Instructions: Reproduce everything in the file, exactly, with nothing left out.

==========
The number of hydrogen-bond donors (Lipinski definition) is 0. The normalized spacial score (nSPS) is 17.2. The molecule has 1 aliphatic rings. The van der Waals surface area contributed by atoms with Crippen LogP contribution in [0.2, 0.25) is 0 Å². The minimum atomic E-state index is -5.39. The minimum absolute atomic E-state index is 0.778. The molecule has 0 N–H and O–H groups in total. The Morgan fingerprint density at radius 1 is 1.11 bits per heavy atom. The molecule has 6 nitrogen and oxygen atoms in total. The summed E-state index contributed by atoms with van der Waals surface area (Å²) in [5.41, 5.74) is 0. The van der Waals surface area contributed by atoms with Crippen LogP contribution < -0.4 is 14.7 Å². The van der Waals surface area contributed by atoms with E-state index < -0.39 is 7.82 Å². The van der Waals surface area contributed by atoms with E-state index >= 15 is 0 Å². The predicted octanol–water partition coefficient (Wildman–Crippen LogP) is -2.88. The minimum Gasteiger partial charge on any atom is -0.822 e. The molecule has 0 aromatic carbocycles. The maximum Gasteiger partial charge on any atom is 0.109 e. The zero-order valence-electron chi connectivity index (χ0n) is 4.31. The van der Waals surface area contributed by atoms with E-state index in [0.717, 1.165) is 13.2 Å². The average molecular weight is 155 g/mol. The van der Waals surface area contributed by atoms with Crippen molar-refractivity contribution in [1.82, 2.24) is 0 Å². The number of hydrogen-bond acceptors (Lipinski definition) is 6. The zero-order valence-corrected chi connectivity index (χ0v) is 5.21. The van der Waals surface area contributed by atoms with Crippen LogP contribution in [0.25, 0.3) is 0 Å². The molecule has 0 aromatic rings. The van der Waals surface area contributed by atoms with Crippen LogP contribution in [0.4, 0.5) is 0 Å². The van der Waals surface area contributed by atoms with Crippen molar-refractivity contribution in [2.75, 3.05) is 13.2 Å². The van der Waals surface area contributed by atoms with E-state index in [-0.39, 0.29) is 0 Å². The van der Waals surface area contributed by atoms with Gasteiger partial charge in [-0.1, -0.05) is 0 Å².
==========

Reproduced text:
The number of hydrogen-bond donors (Lipinski definition) is 0. The normalized spacial score (nSPS) is 17.2. The molecule has 1 aliphatic rings. The van der Waals surface area contributed by atoms with Crippen LogP contribution in [0.2, 0.25) is 0 Å². The minimum atomic E-state index is -5.39. The minimum absolute atomic E-state index is 0.778. The molecule has 0 N–H and O–H groups in total. The Morgan fingerprint density at radius 1 is 1.11 bits per heavy atom. The molecule has 6 nitrogen and oxygen atoms in total. The summed E-state index contributed by atoms with van der Waals surface area (Å²) in [5.41, 5.74) is 0. The van der Waals surface area contributed by atoms with Crippen LogP contribution < -0.4 is 14.7 Å². The van der Waals surface area contributed by atoms with E-state index < -0.39 is 7.82 Å². The van der Waals surface area contributed by atoms with E-state index >= 15 is 0 Å². The predicted octanol–water partition coefficient (Wildman–Crippen LogP) is -2.88. The minimum Gasteiger partial charge on any atom is -0.822 e. The molecule has 0 aromatic carbocycles. The maximum Gasteiger partial charge on any atom is 0.109 e. The zero-order valence-electron chi connectivity index (χ0n) is 4.31. The van der Waals surface area contributed by atoms with E-state index in [0.717, 1.165) is 13.2 Å². The average molecular weight is 155 g/mol. The van der Waals surface area contributed by atoms with Crippen molar-refractivity contribution in [1.82, 2.24) is 0 Å². The number of hydrogen-bond acceptors (Lipinski definition) is 6. The zero-order valence-corrected chi connectivity index (χ0v) is 5.21. The van der Waals surface area contributed by atoms with Crippen LogP contribution in [0.25, 0.3) is 0 Å². The molecule has 0 aromatic rings. The van der Waals surface area contributed by atoms with Crippen LogP contribution in [0.4, 0.5) is 0 Å². The van der Waals surface area contributed by atoms with Crippen molar-refractivity contribution in [2.75, 3.05) is 13.2 Å². The van der Waals surface area contributed by atoms with E-state index in [-0.39, 0.29) is 0 Å². The van der Waals surface area contributed by atoms with Gasteiger partial charge in [-0.1, -0.05) is 0 Å².